One of our nuttiest visits ever was when I brought up a couple of full-grown camels. I weighed and measured them, like I do with all the animals before we come on, but I forgot to measure their humps. They had plenty of room in the elevator, but the ceiling where they got off was too low. And I learned a new animal fact: once a camel's walking straight in a narrow hallway, you can hardly turn him around. We walked them down the hallway to the studio, and their humps took out just about every ceiling panel—ruined them, lights and all.
The building manager came up and really let me have it. I apologized and told him I'd pay for the damage. He told me this would cost more than $5,000. By now, a crowd of NBC personnel had gathered around like it was a big party—we probably cleared every office on the entire floor. I'd been trying to concentrate on the show coming up, and now I was a wreck about the damage.
Barry Sands, who was Late Night's producer then, came out and told me not to worry about it, that the building people don't run the show. I told Barry I was really sorry, but I never noticed that he had a camera shooting this whole fiasco, that he was going to open the show with it. It looked like a tornado had struck.
Well, of course, all this was a big hit. David just shook his head at me and said, "Oh, Jack, Jack . . . ," like can't you ever just come up here and be normal? Dave, of course, had to ride the camel and almost knocked his head on one of the studio spotlights, but otherwise the show went great.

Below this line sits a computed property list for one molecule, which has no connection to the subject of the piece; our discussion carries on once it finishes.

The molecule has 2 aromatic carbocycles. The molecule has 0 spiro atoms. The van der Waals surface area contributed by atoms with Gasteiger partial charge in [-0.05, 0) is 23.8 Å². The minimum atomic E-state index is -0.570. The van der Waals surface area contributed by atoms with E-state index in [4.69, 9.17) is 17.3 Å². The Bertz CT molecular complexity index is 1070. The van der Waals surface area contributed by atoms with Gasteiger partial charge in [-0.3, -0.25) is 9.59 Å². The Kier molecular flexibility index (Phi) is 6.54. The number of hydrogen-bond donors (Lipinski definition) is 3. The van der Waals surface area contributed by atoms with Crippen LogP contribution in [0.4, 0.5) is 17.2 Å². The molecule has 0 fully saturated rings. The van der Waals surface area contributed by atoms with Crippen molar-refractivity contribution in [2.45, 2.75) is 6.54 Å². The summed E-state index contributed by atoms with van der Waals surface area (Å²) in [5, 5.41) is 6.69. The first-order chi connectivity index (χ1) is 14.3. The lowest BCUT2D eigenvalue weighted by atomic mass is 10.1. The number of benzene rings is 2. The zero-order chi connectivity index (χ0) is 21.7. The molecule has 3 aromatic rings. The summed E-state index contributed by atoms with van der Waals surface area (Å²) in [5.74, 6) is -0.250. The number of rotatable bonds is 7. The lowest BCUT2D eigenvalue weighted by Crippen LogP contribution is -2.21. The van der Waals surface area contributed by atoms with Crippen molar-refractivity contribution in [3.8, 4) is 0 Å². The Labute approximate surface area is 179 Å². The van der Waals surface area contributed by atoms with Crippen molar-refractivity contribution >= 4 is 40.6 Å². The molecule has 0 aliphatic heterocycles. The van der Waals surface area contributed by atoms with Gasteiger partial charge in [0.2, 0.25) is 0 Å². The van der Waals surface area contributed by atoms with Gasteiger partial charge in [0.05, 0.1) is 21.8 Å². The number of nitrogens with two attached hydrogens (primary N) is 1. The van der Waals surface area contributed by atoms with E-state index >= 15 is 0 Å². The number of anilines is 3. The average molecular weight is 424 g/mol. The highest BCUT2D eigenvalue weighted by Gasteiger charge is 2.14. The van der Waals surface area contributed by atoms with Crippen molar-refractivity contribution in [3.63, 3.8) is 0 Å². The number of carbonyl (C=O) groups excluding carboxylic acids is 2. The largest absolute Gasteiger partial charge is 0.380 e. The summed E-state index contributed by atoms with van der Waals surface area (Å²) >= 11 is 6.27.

When it was time for us to leave, the maintenance people had already fixed a few panels and three or four lights. I'm sure they didn't consider that we had to get the camels back downstairs again. Our dromedaries knocked out those lights and panels the same way they did coming in. Now the building guy was doubly mad. Since then, they put us in a maintenance room instead of the dressing room. But that's fine with us, as long as we're able to mop up all the mess.
In another wild Letterman experience, I was I bitten by an animal on camera. A friend of mine, Leslie Whitt, director of the Alexandria Zoo in Louisiana, flew in a young twenty-pound beaver that I hadn't handled previously. All went well while I held the beaver on my lap. Then I demonstrated how she could swim by placing her in a glass tank in front of Dave's desk.
The beaver was still okay as I lifted her from the tank—with dripping water drenching me and the stage floor. As I got up to take the beaver off during the commercial break, she started to slide out of my hands. I grasped the base of her tail with my right hand, and she chomped down on the space between my left thumb and index finger; I slid on the wet floor, went down on one knee, scrambled up, and hung on to the beaver until an assistant repossessed her. And all this on camera. Not one of my most graceful exits.
In the two minutes allotted to the commercial break, I wrapped paper towels around my bleeding hand and slipped on a flesh-colored rubber glove just as we went back on the air. Sometimes the show must go on. We finished the segment, which included electric eels, a Chinese crested dog, and a yak. The glove on my left hand was rapidly filling with blood, so I was very anxious for the segment to end—especially before Dave had a chance to make some comment about my beaver bite.